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Or.14, rule 1 and 2 of C.P.C. and Art.10 , 59 ,92 and 96 of Limitation – suit filed against ex trustee for declaration that the settlement deeds dt. 27-3-1978 executed by him infavour of his daughter and grand daughters in respect of Trust Property is null and void – defendant took plea that it is barred by limitation as the suit is filed beyond three years – single judge under preliminary issue dismissed the suit and D.B. bench also confirmed the same – Apex court held that No suit be dismissed on the issue of preliminary issue – when it is a question of law and fact and when suit is not barred by limitation under Art.10 of limitation Act against the trustee or his legal representatives and when it is 12 years from the date of transfer as per Art. 92 – both lower courts committed error and as such allowed the appeal by setting aside the lower court orders = Satti Paradesi Samadhi & Philliar Temple … Appellant Versus M. Sankuntala (D) Tr. Lrs. & Ors. …Respondents = 2014 – July. Part – http://judis.nic.in/supremecourt/filename=41772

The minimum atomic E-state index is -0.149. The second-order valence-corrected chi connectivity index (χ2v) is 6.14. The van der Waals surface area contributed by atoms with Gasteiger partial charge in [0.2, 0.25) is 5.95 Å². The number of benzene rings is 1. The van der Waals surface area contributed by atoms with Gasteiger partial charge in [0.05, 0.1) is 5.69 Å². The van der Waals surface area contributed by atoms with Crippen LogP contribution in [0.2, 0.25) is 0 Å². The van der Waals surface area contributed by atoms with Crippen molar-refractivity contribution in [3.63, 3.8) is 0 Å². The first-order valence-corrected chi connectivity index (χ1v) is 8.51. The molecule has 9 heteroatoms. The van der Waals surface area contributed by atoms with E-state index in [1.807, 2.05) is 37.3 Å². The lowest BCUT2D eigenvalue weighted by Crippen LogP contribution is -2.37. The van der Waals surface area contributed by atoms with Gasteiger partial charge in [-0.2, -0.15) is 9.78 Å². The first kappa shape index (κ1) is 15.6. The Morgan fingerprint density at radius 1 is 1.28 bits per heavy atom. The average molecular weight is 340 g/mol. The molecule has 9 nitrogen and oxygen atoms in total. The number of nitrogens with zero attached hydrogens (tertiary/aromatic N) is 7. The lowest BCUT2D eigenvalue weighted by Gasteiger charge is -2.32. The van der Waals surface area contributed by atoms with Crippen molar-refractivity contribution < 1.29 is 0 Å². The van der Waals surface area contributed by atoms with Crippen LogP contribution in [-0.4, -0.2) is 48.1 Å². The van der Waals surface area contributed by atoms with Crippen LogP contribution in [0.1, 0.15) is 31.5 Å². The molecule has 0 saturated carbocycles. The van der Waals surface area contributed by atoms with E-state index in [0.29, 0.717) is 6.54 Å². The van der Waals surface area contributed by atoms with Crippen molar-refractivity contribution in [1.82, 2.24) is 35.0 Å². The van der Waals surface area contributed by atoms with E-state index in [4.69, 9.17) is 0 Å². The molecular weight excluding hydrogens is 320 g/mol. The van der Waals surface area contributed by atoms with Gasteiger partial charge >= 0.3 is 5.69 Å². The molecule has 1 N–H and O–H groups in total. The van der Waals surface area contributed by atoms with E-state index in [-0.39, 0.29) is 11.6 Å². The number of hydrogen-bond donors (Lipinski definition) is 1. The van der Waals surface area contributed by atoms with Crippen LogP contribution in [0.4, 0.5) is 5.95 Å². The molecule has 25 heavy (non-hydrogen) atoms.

Or.14, rule 1 and 2 of C.P.C. and  Art.10 , 59 ,92 and 96 of Limitation – suit filed against ex trustee for declaration that the settlement deeds dt. 27-3-1978 executed by him infavour of his daughter and grand daughters in respect of Trust Property is null and void  – defendant took plea that it … Continue reading